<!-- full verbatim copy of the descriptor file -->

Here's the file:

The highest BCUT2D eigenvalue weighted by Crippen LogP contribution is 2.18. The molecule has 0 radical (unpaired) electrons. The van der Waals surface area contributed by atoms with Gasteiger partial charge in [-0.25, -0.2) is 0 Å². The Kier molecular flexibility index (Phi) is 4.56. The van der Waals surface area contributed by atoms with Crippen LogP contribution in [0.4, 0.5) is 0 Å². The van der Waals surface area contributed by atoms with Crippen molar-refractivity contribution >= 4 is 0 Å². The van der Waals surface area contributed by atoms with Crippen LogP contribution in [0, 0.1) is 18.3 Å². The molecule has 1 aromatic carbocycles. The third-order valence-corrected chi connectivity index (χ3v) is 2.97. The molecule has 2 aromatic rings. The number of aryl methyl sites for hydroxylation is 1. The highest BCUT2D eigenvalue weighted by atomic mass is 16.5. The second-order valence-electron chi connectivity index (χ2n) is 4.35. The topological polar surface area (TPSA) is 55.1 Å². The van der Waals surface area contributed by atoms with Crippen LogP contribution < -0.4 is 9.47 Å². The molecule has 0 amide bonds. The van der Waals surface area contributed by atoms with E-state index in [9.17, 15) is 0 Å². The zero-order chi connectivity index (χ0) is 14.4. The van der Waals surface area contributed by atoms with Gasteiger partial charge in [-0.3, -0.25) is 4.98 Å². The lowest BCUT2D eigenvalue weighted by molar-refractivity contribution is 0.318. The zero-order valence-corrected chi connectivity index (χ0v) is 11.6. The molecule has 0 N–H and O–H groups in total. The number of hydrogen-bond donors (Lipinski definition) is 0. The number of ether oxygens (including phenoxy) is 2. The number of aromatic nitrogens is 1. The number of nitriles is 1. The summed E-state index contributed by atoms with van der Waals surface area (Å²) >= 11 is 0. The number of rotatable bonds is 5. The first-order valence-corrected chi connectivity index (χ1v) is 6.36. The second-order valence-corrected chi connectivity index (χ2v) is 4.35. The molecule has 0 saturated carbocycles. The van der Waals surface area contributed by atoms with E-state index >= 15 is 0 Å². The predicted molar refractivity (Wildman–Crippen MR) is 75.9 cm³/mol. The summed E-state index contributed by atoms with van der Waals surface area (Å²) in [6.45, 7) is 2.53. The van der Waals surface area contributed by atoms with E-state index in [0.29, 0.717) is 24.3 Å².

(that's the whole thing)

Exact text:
The highest BCUT2D eigenvalue weighted by Crippen LogP contribution is 2.18. The molecule has 0 radical (unpaired) electrons. The van der Waals surface area contributed by atoms with Gasteiger partial charge in [-0.25, -0.2) is 0 Å². The Kier molecular flexibility index (Phi) is 4.56. The van der Waals surface area contributed by atoms with Crippen LogP contribution in [0.4, 0.5) is 0 Å². The van der Waals surface area contributed by atoms with Crippen molar-refractivity contribution >= 4 is 0 Å². The van der Waals surface area contributed by atoms with Crippen LogP contribution in [0, 0.1) is 18.3 Å². The molecule has 1 aromatic carbocycles. The third-order valence-corrected chi connectivity index (χ3v) is 2.97. The molecule has 2 aromatic rings. The number of aryl methyl sites for hydroxylation is 1. The highest BCUT2D eigenvalue weighted by atomic mass is 16.5. The second-order valence-electron chi connectivity index (χ2n) is 4.35. The topological polar surface area (TPSA) is 55.1 Å². The van der Waals surface area contributed by atoms with Crippen LogP contribution < -0.4 is 9.47 Å². The molecule has 0 amide bonds. The van der Waals surface area contributed by atoms with E-state index in [9.17, 15) is 0 Å². The zero-order chi connectivity index (χ0) is 14.4. The van der Waals surface area contributed by atoms with Gasteiger partial charge in [-0.3, -0.25) is 4.98 Å². The lowest BCUT2D eigenvalue weighted by molar-refractivity contribution is 0.318. The zero-order valence-corrected chi connectivity index (χ0v) is 11.6. The molecule has 0 N–H and O–H groups in total. The number of hydrogen-bond donors (Lipinski definition) is 0. The number of ether oxygens (including phenoxy) is 2. The number of aromatic nitrogens is 1. The number of nitriles is 1. The summed E-state index contributed by atoms with van der Waals surface area (Å²) >= 11 is 0. The number of rotatable bonds is 5. The first-order valence-corrected chi connectivity index (χ1v) is 6.36. The second-order valence-corrected chi connectivity index (χ2v) is 4.35. The molecule has 0 saturated carbocycles. The van der Waals surface area contributed by atoms with E-state index >= 15 is 0 Å². The predicted molar refractivity (Wildman–Crippen MR) is 75.9 cm³/mol. The summed E-state index contributed by atoms with van der Waals surface area (Å²) in [6.45, 7) is 2.53. The van der Waals surface area contributed by atoms with E-state index in [0.29, 0.717) is 24.3 Å².